Communication Tips for Individuals with a Hearing Loss
- Look directly at the person who is talking. Try to have the speaker face you as directly as possible.
- Try to be on the same level as the speaker. Both you and the speaker should be sitting or standing together.
- Situate yourself to be between three and six feet from the speaker. If the speaker if further away than six feet, it will be more difficult to see his or her face. If he or she is closer than three feet, it will be more difficult to focus on the speaker’s face.
- Be sure the speaker is not in front of a window or a light. If they are, it will be more difficult for you to see his or her face if you are looking into the light.
- Be sure you are in the same room with the person when you are having a conversation. This will eliminate some of the frustration of having to repeat information.
- Eliminate as much background noise as possible, such as radios, televisions, running water, and other people talking. Either move away from the source of the noise, or turn the volume of the noise down.
- Be aware of the non-verbal information in a conversation. Watch the speaker’s lips, facial expressions and gestures. Also be aware of the situation and topic of conversation. Make connections between what the speaker is saying and doing.
- Try to get the main idea of a sentence of conversation. Do not try to get every word or sound. Learn to fill in what you did not hear or see. Focus on key words or movements that may give clues to the rest of a sentence.
Sensible Strategies for Better Communication with People with Hearing Loss
If you have a friend, family member or coworker who has a hearing loss, how can you help?
While all of us sometimes struggle to communicate effectively, people who have a hearing loss face an even greater challenge. By following a few simple strategies those of us who are friends, families and coworkers can make this challenge less difficult and probably find ourselves communicating more effectively with everyone around us.
General Tips for Talking with a Person with Hearing Loss
Always face the person when you are talking to them. Keep your hands away from your face.
- You do not need to talk loud, or to shout. Do talk clearly, without mumbling, and try not to talk fast. Do not exaggerate mouth movements to help with lip reading. Rephrase rather than repeating missed words. Do not eat, chew or smoke while talking.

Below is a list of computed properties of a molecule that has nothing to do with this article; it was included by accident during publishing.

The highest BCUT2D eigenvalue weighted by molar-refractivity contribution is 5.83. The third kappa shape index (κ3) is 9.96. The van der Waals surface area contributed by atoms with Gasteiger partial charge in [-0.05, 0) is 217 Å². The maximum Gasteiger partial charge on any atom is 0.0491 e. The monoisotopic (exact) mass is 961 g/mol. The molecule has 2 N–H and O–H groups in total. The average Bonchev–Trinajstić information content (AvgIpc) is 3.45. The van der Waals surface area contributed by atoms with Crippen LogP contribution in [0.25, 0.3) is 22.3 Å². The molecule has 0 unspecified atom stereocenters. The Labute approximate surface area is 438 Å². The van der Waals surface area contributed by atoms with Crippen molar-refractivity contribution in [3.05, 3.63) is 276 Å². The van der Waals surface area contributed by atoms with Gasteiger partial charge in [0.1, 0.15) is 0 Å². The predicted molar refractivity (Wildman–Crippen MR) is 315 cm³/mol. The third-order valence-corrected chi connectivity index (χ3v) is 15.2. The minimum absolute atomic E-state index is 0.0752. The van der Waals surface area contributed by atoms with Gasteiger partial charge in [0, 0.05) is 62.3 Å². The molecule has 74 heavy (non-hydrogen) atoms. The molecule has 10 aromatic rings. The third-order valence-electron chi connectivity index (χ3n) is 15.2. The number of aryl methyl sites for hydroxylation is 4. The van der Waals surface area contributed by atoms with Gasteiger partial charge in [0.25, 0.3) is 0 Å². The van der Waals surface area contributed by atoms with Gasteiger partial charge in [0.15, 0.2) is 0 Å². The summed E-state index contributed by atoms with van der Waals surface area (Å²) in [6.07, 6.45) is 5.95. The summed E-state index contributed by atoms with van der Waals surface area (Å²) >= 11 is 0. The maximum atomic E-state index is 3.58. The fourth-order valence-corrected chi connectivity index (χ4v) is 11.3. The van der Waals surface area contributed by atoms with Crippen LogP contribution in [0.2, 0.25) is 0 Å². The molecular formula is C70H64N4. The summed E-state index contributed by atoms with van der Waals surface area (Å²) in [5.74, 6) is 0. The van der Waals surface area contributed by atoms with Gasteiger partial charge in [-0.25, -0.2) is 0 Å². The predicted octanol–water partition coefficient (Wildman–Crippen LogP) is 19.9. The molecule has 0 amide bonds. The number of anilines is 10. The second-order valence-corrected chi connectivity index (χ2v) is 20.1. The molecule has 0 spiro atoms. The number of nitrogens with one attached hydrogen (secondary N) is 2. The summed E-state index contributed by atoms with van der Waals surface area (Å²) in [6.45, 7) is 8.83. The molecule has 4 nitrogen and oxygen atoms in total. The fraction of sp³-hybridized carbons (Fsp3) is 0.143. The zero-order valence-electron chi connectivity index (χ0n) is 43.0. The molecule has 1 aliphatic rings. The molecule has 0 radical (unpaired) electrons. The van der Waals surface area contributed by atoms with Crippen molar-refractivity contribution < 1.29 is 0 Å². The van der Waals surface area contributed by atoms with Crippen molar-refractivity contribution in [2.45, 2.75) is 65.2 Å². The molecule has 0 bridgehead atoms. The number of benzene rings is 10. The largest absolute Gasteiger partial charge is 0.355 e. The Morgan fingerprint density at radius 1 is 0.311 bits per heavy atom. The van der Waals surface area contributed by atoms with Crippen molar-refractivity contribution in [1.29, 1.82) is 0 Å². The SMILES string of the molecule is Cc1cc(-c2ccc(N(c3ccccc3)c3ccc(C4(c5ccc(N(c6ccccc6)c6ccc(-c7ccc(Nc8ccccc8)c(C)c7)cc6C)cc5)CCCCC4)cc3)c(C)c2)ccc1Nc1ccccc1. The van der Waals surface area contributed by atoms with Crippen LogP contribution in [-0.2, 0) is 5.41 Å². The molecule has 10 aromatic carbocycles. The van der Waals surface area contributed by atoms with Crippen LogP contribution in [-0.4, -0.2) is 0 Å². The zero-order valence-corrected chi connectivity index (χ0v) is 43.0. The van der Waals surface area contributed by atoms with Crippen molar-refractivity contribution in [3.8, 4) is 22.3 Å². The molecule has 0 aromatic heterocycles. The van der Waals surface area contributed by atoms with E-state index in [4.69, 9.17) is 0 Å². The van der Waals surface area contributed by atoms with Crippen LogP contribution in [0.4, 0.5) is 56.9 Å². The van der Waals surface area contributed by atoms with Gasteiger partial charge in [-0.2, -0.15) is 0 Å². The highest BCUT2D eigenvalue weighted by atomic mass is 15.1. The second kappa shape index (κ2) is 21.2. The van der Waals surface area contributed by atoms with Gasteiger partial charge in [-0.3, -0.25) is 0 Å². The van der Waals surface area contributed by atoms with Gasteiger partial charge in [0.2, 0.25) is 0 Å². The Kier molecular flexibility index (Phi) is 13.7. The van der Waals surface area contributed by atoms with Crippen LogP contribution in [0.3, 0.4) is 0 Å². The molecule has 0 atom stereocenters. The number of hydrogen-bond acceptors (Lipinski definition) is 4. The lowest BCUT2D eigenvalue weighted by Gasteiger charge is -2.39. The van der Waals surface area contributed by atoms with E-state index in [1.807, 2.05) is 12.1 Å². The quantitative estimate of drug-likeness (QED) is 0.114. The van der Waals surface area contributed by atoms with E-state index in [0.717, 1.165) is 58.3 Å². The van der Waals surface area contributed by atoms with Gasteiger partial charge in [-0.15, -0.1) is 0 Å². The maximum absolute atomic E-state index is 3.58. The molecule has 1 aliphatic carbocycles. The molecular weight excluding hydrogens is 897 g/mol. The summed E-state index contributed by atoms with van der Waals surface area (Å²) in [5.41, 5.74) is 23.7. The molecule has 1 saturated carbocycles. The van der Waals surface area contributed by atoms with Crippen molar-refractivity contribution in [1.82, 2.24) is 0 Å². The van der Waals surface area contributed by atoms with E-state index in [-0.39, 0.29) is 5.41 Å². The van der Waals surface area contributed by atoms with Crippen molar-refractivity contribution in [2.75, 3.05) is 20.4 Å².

- If you think the person you know has a hearing loss, encourage them to get a hearing screening. Studies show that most people who decide to get their hearing checked do so because a friend or family member suggested it.
Tips for Social Gatherings at your Home
- Turn up the lights. Most people who are hard of hearing rely on seeing the person talking to help them communicate. So while the low lights might seem cozy and relaxing, it might be a communication hindrance for your guest(s).
- Turn down the music. Perhaps the biggest hindrance to effective communication for people who are hard of hearing is background noise. Loud stereos or televisions (even running water) can be a real source of frustration.
Tips for Visiting a Restaurant
- Consider the acoustics. Hardwood floors and high ceilings make it difficult to communicate. Look for places that are carpeted and that have seating areas off to the side, or in more private areas.
- Consider your timing. Friday nights at the Mexican restaurant with the mariachi band may sound like fun, but your guest(s) who are hard of hearing may not hear a thing you say. Plan on going out to eat at times when there are less people, or when there will not be live entertainment.
Tips for a Meeting at Work
- Visual information helps. Typed agendas, PowerPoint presentations, etc., are great helps for people with hearing loss.
- One at a time. If two people are having their own private conversation, or more than one person is talking at a time, everyone is distracted, especially a person who is hard of hearing. It can also be helpful if the person leading the meeting calls on a person preparing to talk, or at least gestures towards them. It often takes a few seconds for a hard of hearing person to figure out where the voice is coming from, so a cue from the leader can really help.
- Is this the best place? Environmental noise such as phones ringing, copying machines running, etc., makes it harder for a person who has a hearing loss. Try to find a room where the door can be closed and people can sit as close together as possible.
Many people who begin to lose their hearing may deny the problem and begin to withdraw and isolate themselves. Hearing aids and other technologies can really make a difference in someone's life. Encourage your family and friends to do something about their hearing loss.
Source: Dr. Terry Portis is the executive director of Hearing Loss Association of America, the nation's foremost consumer advocacy organization for people with hearing loss. Terry's wife, Denise, has a significant hearing loss as a result of a childhood accident. This information taken from the American Academy of Audiology website.